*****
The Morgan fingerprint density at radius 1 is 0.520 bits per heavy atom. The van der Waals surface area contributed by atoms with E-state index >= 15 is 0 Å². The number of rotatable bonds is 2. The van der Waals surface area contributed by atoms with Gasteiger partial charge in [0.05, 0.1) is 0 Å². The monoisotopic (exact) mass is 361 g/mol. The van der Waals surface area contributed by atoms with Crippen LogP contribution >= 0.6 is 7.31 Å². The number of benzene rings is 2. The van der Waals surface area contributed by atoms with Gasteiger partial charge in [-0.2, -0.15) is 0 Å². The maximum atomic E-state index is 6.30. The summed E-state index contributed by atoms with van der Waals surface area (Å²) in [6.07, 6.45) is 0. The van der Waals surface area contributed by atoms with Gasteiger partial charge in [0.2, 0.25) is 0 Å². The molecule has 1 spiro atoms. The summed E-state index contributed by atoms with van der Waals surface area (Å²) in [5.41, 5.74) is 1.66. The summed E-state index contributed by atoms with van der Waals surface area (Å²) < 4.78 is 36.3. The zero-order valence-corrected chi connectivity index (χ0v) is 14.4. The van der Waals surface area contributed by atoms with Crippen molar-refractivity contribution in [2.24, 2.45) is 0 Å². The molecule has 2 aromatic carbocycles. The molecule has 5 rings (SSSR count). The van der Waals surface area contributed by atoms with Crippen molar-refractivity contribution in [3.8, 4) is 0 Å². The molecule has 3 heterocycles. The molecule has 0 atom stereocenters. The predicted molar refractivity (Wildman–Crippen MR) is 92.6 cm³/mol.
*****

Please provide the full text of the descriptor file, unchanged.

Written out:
The Morgan fingerprint density at radius 1 is 0.520 bits per heavy atom. The van der Waals surface area contributed by atoms with E-state index >= 15 is 0 Å². The number of rotatable bonds is 2. The van der Waals surface area contributed by atoms with Gasteiger partial charge in [0.05, 0.1) is 0 Å². The monoisotopic (exact) mass is 361 g/mol. The van der Waals surface area contributed by atoms with Crippen LogP contribution >= 0.6 is 7.31 Å². The number of benzene rings is 2. The van der Waals surface area contributed by atoms with Gasteiger partial charge in [-0.2, -0.15) is 0 Å². The maximum atomic E-state index is 6.30. The summed E-state index contributed by atoms with van der Waals surface area (Å²) in [6.07, 6.45) is 0. The van der Waals surface area contributed by atoms with Gasteiger partial charge in [0.2, 0.25) is 0 Å². The molecule has 1 spiro atoms. The summed E-state index contributed by atoms with van der Waals surface area (Å²) in [5.41, 5.74) is 1.66. The summed E-state index contributed by atoms with van der Waals surface area (Å²) < 4.78 is 36.3. The zero-order valence-corrected chi connectivity index (χ0v) is 14.4. The van der Waals surface area contributed by atoms with Crippen molar-refractivity contribution in [2.24, 2.45) is 0 Å². The molecule has 2 aromatic carbocycles. The molecule has 5 rings (SSSR count). The van der Waals surface area contributed by atoms with Crippen molar-refractivity contribution in [3.8, 4) is 0 Å². The molecule has 3 heterocycles. The molecule has 0 atom stereocenters. The predicted molar refractivity (Wildman–Crippen MR) is 92.6 cm³/mol.